Online advertising, or PPC marketing, is a valuable tool for small businesses that want to get the word out and start generating a steady stream of traffic and new prospective customers. Yet, many small business owners shy away from PPC marketing for two major reasons.
- The pesky “pay” component of ‘pay-per-click’
- Not knowing how PPC marketing works or how to manage a campaign correctly
This discussion will look at how a small business can effectively use PPC marketing to grow their company and acquire valuable new customers.
Since cost is such a common detractor of small businesses looking to get into the PPC game, it’s the first area to focus on.
The first thing to consider is your budget. How much you decide to invest in PPC marketing is crucial. It’s important to realize that you’re going to make some mistakes and waste some of your budget at first.
Thus, start with a conservative budget and understand that you may not see high returns at first. Once you gain a grasp on effective PPC management, you can scale your budget up.
Bids And Cost-Per-Click (CPC)
While your budget determines the maximum amount you’ll spend on Google Ads for a month, your cost-per-click amount governs how much you’re willing to spend on a single click, i.e. one visitor to your website.
You need to take into account what your profit margins are and how much you can reasonably spend on advertising in order for your cost-per-click amount to produce positive returns.
Moreover, you need to calculate what percentage of clicks are actually going to convert. The only way to really know this is to let your ad campaigns run for a month or two and acquire the data.
Again, be prepared for some missteps in the beginning!
Once you can safely estimate your CPC, you know the monetary limitation of your keyword bids.
Keywords are the bread and butter of paid search marketing. You want to place ads for common searches that customers may be making on Google.
As a small business, stick to a small sample of keywords that support a single product or service line. You don’t need to advertise everything you have on offer, at least not yet. If you advertise too much, you won’t comfortably be able to manage your efforts. Plus, you’ll burn your budget like it was soaked in gasoline.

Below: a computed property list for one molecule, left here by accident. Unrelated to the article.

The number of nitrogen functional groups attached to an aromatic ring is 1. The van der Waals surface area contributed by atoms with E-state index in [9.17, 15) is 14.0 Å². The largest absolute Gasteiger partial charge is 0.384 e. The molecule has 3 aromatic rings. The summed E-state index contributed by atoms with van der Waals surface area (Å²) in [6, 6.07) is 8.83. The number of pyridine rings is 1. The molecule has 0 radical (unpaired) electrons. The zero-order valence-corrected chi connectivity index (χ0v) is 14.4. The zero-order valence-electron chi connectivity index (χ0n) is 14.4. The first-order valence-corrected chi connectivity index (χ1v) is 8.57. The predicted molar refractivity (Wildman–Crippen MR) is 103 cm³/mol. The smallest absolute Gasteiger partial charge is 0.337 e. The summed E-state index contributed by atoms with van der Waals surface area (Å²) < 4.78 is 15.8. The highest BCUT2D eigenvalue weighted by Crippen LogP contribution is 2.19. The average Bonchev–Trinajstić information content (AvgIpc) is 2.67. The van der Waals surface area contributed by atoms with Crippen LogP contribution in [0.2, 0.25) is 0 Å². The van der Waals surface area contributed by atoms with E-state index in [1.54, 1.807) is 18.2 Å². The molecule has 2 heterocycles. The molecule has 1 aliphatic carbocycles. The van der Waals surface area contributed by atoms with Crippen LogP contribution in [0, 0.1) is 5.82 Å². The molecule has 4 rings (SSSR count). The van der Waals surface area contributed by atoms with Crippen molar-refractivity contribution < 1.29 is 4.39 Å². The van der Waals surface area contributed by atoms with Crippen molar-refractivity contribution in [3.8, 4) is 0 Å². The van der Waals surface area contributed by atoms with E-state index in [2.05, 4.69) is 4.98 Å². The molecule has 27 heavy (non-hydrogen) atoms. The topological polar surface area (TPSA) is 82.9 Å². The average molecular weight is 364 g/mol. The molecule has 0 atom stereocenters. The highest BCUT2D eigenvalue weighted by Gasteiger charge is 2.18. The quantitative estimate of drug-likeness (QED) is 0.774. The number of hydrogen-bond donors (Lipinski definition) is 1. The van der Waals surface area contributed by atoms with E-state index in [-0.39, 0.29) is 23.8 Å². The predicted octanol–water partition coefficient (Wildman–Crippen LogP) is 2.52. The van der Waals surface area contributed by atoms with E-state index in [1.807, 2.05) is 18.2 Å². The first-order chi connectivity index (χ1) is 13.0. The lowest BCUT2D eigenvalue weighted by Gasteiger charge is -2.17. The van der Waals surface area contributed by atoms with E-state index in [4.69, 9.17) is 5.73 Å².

The Ad Copy
Now it is time for the creative aspect of PPC management: writing effective ad copy. There’s no secret recipe for advertising success. It’s part creativity, part science and even part luck. That said, there are a few tips that make writing effective PPC ad copy easier.
- You absolutely need to have your keyword in the ad description and the headline
- Entice prospective customers by including at least one benefit or feature
- Grammar, spelling and mechanics definitely matter
- Test multiple variations of a single ad message and see which one works best
Pay close attention to what messages and offers generate the highest results. These insights can help you write more effective ad copy in the future.
The Landing Page
If your ad copy does the trick and entices an individual to click, they will be brought to your landing page. Similar to creating a compelling ad copy, developing a landing page experience is not easy. It’s near an art form to get right.
Here are some tips to get started:
- Include the same keywords in your ad message on your landing page
- Add value to your ad message by including additional information and content (videos, testimonials, reviews, pictures and so on)
- But, don’t overload your landing page with too much or it will struggle to load quickly
- The offer, product, service, etc. that you included in your ad message needs to be the center of attention on your landing page
- Don’t put too many steps between the landing page and the conversion action
- Grammar, spelling and mechanics matter here, too
- Don’t be afraid to adjust your landing page experience to find out what works best
What Happens Next?
That covers the basics of PPC management for small businesses. However, your job is not finished. As the name suggests, PPC management asks that you continuously monitor and, well, manage your campaigns and strategies.
It’s an ongoing process where you explore new audience segments, try different location settings, test more keywords, develop fresh ad copy and so on. The more time you put towards managing your campaigns, the greater number of customers and leads you’ll acquire and the faster your small business will grow.